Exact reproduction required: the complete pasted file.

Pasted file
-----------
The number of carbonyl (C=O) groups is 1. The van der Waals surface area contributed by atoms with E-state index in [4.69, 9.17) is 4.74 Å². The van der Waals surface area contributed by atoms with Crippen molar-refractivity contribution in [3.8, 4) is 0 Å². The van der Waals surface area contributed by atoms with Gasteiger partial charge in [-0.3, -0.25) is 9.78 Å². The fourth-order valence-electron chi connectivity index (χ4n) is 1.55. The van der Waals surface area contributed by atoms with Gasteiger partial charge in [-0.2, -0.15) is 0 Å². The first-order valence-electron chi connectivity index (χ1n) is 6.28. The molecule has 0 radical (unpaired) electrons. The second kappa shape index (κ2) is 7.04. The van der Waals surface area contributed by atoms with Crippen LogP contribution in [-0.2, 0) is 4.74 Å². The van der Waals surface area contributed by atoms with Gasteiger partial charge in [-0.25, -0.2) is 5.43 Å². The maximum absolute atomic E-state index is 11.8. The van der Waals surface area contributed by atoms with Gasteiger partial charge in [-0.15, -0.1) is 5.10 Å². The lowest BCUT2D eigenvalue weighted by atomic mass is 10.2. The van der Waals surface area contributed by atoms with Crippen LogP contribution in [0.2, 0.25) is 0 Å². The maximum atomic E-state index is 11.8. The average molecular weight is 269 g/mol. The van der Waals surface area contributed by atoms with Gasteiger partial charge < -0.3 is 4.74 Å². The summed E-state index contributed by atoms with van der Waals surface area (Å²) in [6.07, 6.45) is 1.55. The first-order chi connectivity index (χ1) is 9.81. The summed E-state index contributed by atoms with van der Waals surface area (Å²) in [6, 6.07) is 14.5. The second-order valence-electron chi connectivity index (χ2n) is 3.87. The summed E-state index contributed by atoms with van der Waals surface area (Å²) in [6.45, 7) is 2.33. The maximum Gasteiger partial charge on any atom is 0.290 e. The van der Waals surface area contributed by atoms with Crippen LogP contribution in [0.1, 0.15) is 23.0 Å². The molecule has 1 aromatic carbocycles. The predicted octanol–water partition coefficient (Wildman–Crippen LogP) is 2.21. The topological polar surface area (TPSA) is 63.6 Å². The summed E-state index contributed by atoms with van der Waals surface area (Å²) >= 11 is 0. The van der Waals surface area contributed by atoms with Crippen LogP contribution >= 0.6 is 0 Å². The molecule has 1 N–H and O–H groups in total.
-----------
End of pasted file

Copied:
The number of carbonyl (C=O) groups is 1. The van der Waals surface area contributed by atoms with E-state index in [4.69, 9.17) is 4.74 Å². The van der Waals surface area contributed by atoms with Crippen molar-refractivity contribution in [3.8, 4) is 0 Å². The van der Waals surface area contributed by atoms with Gasteiger partial charge in [-0.3, -0.25) is 9.78 Å². The fourth-order valence-electron chi connectivity index (χ4n) is 1.55. The van der Waals surface area contributed by atoms with Gasteiger partial charge in [-0.2, -0.15) is 0 Å². The first-order valence-electron chi connectivity index (χ1n) is 6.28. The molecule has 0 radical (unpaired) electrons. The second kappa shape index (κ2) is 7.04. The van der Waals surface area contributed by atoms with Crippen LogP contribution in [-0.2, 0) is 4.74 Å². The van der Waals surface area contributed by atoms with Gasteiger partial charge in [-0.25, -0.2) is 5.43 Å². The maximum absolute atomic E-state index is 11.8. The van der Waals surface area contributed by atoms with Gasteiger partial charge in [-0.15, -0.1) is 5.10 Å². The lowest BCUT2D eigenvalue weighted by atomic mass is 10.2. The van der Waals surface area contributed by atoms with Crippen LogP contribution in [0.2, 0.25) is 0 Å². The maximum atomic E-state index is 11.8. The average molecular weight is 269 g/mol. The van der Waals surface area contributed by atoms with Gasteiger partial charge < -0.3 is 4.74 Å². The summed E-state index contributed by atoms with van der Waals surface area (Å²) in [6.07, 6.45) is 1.55. The first-order chi connectivity index (χ1) is 9.81. The summed E-state index contributed by atoms with van der Waals surface area (Å²) in [6, 6.07) is 14.5. The second-order valence-electron chi connectivity index (χ2n) is 3.87. The summed E-state index contributed by atoms with van der Waals surface area (Å²) in [6.45, 7) is 2.33. The maximum Gasteiger partial charge on any atom is 0.290 e. The van der Waals surface area contributed by atoms with Crippen LogP contribution in [0.1, 0.15) is 23.0 Å². The molecule has 1 aromatic carbocycles. The predicted octanol–water partition coefficient (Wildman–Crippen LogP) is 2.21. The topological polar surface area (TPSA) is 63.6 Å². The summed E-state index contributed by atoms with van der Waals surface area (Å²) >= 11 is 0. The van der Waals surface area contributed by atoms with Crippen LogP contribution >= 0.6 is 0 Å². The molecule has 1 N–H and O–H groups in total.